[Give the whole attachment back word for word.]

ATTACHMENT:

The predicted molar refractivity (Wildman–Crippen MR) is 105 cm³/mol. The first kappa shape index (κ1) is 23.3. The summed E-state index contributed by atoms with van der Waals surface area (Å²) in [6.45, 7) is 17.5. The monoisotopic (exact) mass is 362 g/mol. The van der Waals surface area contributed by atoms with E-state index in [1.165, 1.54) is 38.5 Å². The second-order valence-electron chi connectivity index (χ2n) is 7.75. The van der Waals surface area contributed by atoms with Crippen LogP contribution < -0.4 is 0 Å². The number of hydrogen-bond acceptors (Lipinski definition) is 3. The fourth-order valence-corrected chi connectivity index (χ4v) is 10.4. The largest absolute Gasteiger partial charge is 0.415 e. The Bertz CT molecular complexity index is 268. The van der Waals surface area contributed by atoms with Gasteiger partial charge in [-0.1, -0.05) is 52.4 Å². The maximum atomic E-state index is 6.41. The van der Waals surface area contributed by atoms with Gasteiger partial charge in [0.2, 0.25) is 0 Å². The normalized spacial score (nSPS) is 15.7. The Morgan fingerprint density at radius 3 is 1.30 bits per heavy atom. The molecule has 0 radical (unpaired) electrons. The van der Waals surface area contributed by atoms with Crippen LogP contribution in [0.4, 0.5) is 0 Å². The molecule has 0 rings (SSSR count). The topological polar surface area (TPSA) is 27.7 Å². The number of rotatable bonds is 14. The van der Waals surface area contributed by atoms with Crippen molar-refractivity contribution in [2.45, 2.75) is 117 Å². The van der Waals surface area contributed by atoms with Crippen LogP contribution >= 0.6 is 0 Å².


The predicted molar refractivity (Wildman–Crippen MR) is 105 cm³/mol. The first kappa shape index (κ1) is 23.3. The summed E-state index contributed by atoms with van der Waals surface area (Å²) in [6.45, 7) is 17.5. The monoisotopic (exact) mass is 362 g/mol. The van der Waals surface area contributed by atoms with E-state index in [1.165, 1.54) is 38.5 Å². The second-order valence-electron chi connectivity index (χ2n) is 7.75. The van der Waals surface area contributed by atoms with Crippen LogP contribution < -0.4 is 0 Å². The number of hydrogen-bond acceptors (Lipinski definition) is 3. The fourth-order valence-corrected chi connectivity index (χ4v) is 10.4. The largest absolute Gasteiger partial charge is 0.415 e. The Bertz CT molecular complexity index is 268. The van der Waals surface area contributed by atoms with Gasteiger partial charge in [-0.1, -0.05) is 52.4 Å². The maximum atomic E-state index is 6.41. The van der Waals surface area contributed by atoms with Gasteiger partial charge in [0.2, 0.25) is 0 Å². The normalized spacial score (nSPS) is 15.7. The Morgan fingerprint density at radius 3 is 1.30 bits per heavy atom. The molecule has 0 radical (unpaired) electrons. The van der Waals surface area contributed by atoms with Crippen LogP contribution in [0.4, 0.5) is 0 Å². The molecule has 0 rings (SSSR count). The topological polar surface area (TPSA) is 27.7 Å². The number of rotatable bonds is 14. The van der Waals surface area contributed by atoms with Crippen molar-refractivity contribution in [2.45, 2.75) is 117 Å². The van der Waals surface area contributed by atoms with Crippen LogP contribution >= 0.6 is 0 Å².